In 1904 William Preston had moved from 63 to 135 Oxford Street when he advertised himself as a boot and shoemaker. Was the clog now out of fashion in these Edwardian times? Changes in industrial practice could have reduced demand. There may have been few Bilstonians able to afford to dress like their adventurous new king but perhaps there would have been some who tried. In 1904 there were still some clog makers in both Bilston and Wolverhampton, presumably still with an industrial market to serve, and even William Preston let it be known that he would make a clog for anyone who asked him.
There can be no mistaking however, that Samuel Edge Shoes is now an independent business, and a competitor, even if the firm was still in its infancy.
The stories of those early faltering days have been told and retold, passed on through family generations who have found their workplace at Edge's. It was possible to find three generations of a family who had worked at Edge's. It is said that Sammy climbed onto his horse and trap, late on a Saturday afternoon, and toured the town, and its market area, as the stallholders closed. Any sizeable piece of card, particularly the white, was gathered and taken back to Millfields Road to be stored until it was cut to provide insoles for those first shoes.
Children's employment had been a source of concern since 1841 when Government Inspector R. H. Horne visited the Black Country and, following his report and increasing Parliamentary concern, legislation was introduced to outlaw the employment of young children. It was legislation requiring the most stringent of inspections continually taking place, and this was beyond the Inspectorate. Their task was made more difficult by the active encouragement of the employers by the children's parents who were only too glad of the few extra coppers their children's work brought in.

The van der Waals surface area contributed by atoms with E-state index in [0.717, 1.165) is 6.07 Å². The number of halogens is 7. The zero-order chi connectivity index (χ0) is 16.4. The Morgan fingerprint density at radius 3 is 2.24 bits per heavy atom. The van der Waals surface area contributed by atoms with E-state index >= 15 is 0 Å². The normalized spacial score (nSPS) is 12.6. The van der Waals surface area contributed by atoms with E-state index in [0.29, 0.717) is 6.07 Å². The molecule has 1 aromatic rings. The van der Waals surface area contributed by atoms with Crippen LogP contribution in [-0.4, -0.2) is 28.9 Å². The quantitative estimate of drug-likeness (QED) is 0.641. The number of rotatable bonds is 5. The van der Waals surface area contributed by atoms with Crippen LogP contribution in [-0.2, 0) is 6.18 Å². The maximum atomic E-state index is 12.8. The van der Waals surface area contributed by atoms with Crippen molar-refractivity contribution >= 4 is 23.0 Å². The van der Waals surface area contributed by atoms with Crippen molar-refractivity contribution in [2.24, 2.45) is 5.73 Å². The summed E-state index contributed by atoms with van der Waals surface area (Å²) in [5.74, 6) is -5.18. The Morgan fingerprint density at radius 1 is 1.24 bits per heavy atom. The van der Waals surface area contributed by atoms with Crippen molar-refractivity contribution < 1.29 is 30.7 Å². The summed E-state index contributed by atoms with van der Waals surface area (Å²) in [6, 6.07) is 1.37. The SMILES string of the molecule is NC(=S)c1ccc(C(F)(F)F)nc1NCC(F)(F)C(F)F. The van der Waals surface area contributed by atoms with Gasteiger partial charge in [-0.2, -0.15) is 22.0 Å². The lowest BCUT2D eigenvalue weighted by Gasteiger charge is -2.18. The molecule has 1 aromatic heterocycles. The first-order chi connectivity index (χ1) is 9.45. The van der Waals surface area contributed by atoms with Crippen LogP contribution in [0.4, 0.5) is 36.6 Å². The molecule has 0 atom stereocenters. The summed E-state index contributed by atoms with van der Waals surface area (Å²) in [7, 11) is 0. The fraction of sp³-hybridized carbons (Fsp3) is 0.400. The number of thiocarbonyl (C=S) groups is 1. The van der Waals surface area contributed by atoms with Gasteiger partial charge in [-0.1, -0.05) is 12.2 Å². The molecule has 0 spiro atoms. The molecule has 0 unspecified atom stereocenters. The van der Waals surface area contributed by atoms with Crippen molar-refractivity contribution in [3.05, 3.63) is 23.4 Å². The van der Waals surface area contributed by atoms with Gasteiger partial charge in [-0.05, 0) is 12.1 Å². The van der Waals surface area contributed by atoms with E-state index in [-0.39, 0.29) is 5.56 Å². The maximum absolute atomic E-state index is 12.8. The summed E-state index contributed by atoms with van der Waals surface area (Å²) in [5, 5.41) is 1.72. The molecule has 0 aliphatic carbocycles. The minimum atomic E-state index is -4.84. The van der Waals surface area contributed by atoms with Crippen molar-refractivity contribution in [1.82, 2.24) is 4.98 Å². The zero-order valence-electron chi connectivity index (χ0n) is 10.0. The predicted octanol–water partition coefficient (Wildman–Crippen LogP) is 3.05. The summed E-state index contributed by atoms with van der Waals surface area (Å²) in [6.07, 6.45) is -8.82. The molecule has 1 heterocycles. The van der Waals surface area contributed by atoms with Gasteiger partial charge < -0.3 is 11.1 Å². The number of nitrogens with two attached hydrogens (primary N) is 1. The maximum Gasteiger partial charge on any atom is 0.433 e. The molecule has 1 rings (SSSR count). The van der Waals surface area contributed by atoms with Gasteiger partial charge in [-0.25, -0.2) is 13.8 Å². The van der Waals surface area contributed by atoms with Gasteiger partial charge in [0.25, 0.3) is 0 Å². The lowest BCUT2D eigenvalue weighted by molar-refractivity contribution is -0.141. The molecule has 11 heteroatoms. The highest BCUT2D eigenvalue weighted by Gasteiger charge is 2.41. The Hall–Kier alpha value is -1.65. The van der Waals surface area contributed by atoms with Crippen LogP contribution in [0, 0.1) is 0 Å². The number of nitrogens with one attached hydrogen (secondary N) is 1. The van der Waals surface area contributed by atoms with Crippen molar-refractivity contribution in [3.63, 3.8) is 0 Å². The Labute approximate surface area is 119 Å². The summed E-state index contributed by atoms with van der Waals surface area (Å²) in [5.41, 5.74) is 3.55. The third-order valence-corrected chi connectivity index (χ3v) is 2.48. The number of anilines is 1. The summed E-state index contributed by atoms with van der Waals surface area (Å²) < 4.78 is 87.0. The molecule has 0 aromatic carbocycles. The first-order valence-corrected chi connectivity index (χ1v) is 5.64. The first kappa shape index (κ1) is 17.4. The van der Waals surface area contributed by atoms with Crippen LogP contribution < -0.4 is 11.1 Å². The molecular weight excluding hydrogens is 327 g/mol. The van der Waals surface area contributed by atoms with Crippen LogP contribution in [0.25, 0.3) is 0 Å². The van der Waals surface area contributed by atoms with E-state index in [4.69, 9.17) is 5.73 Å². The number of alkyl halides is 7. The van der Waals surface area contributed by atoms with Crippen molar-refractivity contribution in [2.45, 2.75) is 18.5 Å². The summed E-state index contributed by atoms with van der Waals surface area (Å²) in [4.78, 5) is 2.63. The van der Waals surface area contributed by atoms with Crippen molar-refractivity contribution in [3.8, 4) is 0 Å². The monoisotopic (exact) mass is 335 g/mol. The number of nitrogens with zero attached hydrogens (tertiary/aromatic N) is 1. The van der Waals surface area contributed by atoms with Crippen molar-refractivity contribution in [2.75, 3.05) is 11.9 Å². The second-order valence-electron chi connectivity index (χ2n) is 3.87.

All sorts of arrangements were made to counter the threat of the Inspector. The Inspectors themselves said it was only possible to visit one works in a day in any one town as the parents spread the message of their presence so quickly.
Its workers best tell some of the Edge story. Paul Leadbeater joined his father in the business and recalls much of what his father could tell him of the old days. One story was of the times, particularly on a Saturday, when there was no school. Children were brought in to work at softening up the soles in tanning liquor ready for Monday morning. The liquor was stored in barrels. At the approach of the Inspector the children had to hide in the barrels - one hopes the empty ones! These children were jokingly nicknamed "Sammy's Rabbits", perhaps because of the smart way they could disappear down their holes!
Samuel and Naomi were to have three children. All of them carried the Nume name! These were Howard Nume Edge, Dorothy Nume Edge, and Phillipa Nume Edge. Howard Nume Edge would become the "& Son" of the later years.
Naomi died on the 25th November 1918 aged 52 years. She was buried in Bilston Cemetery, just across the road from the new factory. A significant Edge memorial was erected and it was said that Sammy could see it from the front windows of the firm. This would be before the hedges grew. For many years one of his female employees, Mrs. Goodyear, was sent, once a week, to clean the grave.